pIe, a room a hotel for the purpose of exhibiting and dealing in it, must give to the innkeeper written notice that he has that property with him in order to make the innkeeper liable for it. That being 1>0, there being no evidence here at all tending to show that any such written notice was given, that is the end of this case. statute does not require written notice. We are asked to say that The court could not say that. It is not for the court to say what the purpose of the legislature may have been, but it is fail to presume that its intention was to have the evidence of such notice in such shape that it could not admit of any question of doubt. The reason for it, I think, is tolerably apparent. While the innkeeper may, in some cases, know what his guest has, as a general rule he will not know. He may know that he has merchandise, but may not know what it is. He may not know what its character or quality is; he may not know that he has merchandise at all, and very great difficulties would arise, as a matter of course, if it was left a question whether he had notice of any kind. But, whatever the reason may have been, the legislature has said very plainly that it must be written notice j and, even if this was to be· construed as a statute in contravention of the common law, and therefore to be strictly construed, we cannot construe it by striking out anything in it. It must be read as it stands. With regard to the question whether there is any evidence of waiver here that ought togo to the jury, I have no difficulty at all upon that subject. .The innkeeper under t.hat act waives nothing because he knows that the guest had merchandise. He knows that he has the merchandise, but he also knows that if the guest intends to hold him liable he must give him the notice. The innkeeper waives nothing if he does not fail to do his duty under the act. If he observes his ohligation as prescribed by the act, it certainly cannot be held that he has waived anything. This is an interesting and important case, and I apprehend that yon will want to have the question settled by the supreme conrt, and be very glad to have you do so;· but, with the view I hold, I I must give the instruc;tions asked. J. B. Woodward and Krum ci Krum, for plaintiff. Noble ciOrrick, fordefendallt. MCCRARY, J., (charging jury O'T'ally.) At the time in the petition. mentioned as that at which the complained of are stated to have occurred, no innkeeper in the state of Missouri was liable for the loss of any merchandise for sale or sample, belonging to a guest, .
GOODRICH 'rRA-NSP. CO.
unless the guest should have given'him' written notice of having such merchandise' for sale or sample in his possession after entering the inn, unless the loss totha guest was caused by the theft of the innkeeper or his servants; and inasmuch as the evidence here shows that these goods were kept in the hotel for sale or sample, and there is no evidence tending to show that there was any such written notice as the statute requires, and no evidence tending to show that the theft was caused by the innkeeper or his servants, it follows that you must return a verdict for the defendant, and this you can do without leaving your seats.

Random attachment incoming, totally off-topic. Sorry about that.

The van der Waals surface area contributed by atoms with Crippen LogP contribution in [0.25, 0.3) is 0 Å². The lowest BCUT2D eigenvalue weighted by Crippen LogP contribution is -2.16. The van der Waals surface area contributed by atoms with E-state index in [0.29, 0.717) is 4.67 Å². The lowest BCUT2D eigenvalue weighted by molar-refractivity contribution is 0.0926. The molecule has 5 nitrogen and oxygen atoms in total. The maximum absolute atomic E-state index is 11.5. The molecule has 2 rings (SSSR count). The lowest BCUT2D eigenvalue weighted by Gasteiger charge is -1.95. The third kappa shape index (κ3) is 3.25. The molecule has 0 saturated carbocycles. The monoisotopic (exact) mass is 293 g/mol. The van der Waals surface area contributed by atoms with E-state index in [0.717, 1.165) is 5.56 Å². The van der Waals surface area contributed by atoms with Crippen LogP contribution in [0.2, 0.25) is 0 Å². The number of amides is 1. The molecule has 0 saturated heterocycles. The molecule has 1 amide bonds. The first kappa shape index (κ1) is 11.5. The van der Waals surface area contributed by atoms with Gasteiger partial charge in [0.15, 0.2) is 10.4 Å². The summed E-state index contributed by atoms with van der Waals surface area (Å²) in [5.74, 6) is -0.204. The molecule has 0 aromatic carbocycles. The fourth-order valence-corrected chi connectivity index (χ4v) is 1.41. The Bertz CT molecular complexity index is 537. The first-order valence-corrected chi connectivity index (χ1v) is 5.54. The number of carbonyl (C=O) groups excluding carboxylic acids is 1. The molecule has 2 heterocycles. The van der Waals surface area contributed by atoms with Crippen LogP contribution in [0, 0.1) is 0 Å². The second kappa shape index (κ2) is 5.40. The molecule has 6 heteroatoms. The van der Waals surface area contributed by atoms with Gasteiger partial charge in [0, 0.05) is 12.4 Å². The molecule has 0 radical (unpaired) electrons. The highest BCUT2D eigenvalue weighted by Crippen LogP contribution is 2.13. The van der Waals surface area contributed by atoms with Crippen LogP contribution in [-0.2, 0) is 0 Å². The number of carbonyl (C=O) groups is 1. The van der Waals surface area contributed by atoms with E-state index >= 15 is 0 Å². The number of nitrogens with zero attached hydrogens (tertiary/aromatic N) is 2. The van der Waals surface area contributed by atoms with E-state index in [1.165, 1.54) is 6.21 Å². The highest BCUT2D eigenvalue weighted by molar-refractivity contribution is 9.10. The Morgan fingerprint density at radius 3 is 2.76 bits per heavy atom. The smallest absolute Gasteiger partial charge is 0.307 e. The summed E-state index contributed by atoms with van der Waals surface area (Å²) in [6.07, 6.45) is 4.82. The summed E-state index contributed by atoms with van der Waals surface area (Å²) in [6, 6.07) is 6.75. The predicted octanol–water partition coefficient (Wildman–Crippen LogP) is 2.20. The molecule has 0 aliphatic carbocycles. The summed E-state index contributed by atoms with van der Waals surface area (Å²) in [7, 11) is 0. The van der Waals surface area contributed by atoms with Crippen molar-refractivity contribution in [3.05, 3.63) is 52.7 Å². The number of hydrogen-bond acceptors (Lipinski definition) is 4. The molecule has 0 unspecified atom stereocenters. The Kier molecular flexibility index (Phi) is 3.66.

and others v.
(Uircuit Oou,.t, E. D. Wi8conlin. March, 1883.)
1. PARTIEs-A.CTION FOR NEGLIGENT BURNING OF HOUSE-OWNER AND 1N8trRJilR8 A8 JOINT PLA.INTIFF8. In an action to recover the value of a building destroyed by a fire caus.ed by the alleged negligence of defendant, the owner of the building and an Insurance company that has paid the amount of insurance on such building and taken an assignment of the claim from the owner to extent, may join as parties to the action when the value of the house exceeds the amount for which it was insured. 2. NEGJ,TGENCE-DEFINITION OF. Negligence is the omission to do something which a reasonable man, guided by those considerations which ordinarily regulate the conduct of human affairs, would do, or doing something which a prudent and reasonable man would not do. It must he determined in all cases by reference to the situation and . ItnowledJ!e of the parties under all the attendant circumstances. a. SAllE-BURDEN OF PROOF. In an action for negligence the presumption is that due CIlre was exercised, and the burden of proof is upon the plaintUf to show by a preponderance I)f credible evidence that the nefcndant has been guilty of negligence. .He must satisfy the jury that defendant by some act or omission violated some duty, and that such violation caused the injury 'complained of. 4. SAME-FIRE CAUSED BY DEFENDANT's NEGLIGENCE-NEGLIGENCE OF OWNER -Loss OF ADJOINING HouSE. ' Where a building has been set on tire by rellson of the negligence of defendant, and the tire has extended to and destroyed a house belonging to plaintiff near by, negligence on the part of 'the owner of the building tirst burned will not of itself relieve the defendant from liability for negligence; for where an injury is the result of two concurring causes, the party responsible for one of these causes is not exempt from liability because the perdon who is responsible for the other cause may be equally culpable. 5. SAME-PROXIMATE CAUSE. Where a planing-mill is set on tire by sparks from a st.PlImer which escaped because of the negligence of the oWner of the boat, or'tJ!ooSc in charge of 1